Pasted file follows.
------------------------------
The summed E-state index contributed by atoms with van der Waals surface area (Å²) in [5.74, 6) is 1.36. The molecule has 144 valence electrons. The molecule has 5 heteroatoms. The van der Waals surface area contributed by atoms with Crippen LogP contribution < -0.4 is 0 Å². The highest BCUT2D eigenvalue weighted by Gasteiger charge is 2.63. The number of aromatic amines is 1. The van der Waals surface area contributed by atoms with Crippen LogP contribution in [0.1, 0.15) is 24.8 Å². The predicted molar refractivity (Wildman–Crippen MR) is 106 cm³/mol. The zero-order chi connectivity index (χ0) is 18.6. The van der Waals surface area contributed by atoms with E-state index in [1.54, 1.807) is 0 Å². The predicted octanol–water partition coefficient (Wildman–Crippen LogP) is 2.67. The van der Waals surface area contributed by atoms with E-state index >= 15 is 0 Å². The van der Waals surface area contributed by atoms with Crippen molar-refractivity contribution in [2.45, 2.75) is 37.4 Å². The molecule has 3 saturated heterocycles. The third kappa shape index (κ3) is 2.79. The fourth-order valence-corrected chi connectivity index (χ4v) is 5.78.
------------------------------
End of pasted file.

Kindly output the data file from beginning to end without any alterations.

The summed E-state index contributed by atoms with van der Waals surface area (Å²) in [5.74, 6) is 1.36. The molecule has 144 valence electrons. The molecule has 5 heteroatoms. The van der Waals surface area contributed by atoms with Crippen LogP contribution < -0.4 is 0 Å². The highest BCUT2D eigenvalue weighted by Gasteiger charge is 2.63. The number of aromatic amines is 1. The van der Waals surface area contributed by atoms with Crippen LogP contribution in [0.1, 0.15) is 24.8 Å². The predicted molar refractivity (Wildman–Crippen MR) is 106 cm³/mol. The zero-order chi connectivity index (χ0) is 18.6. The van der Waals surface area contributed by atoms with E-state index in [1.54, 1.807) is 0 Å². The predicted octanol–water partition coefficient (Wildman–Crippen LogP) is 2.67. The van der Waals surface area contributed by atoms with E-state index >= 15 is 0 Å². The van der Waals surface area contributed by atoms with Crippen molar-refractivity contribution in [2.45, 2.75) is 37.4 Å². The molecule has 3 saturated heterocycles. The third kappa shape index (κ3) is 2.79. The fourth-order valence-corrected chi connectivity index (χ4v) is 5.78.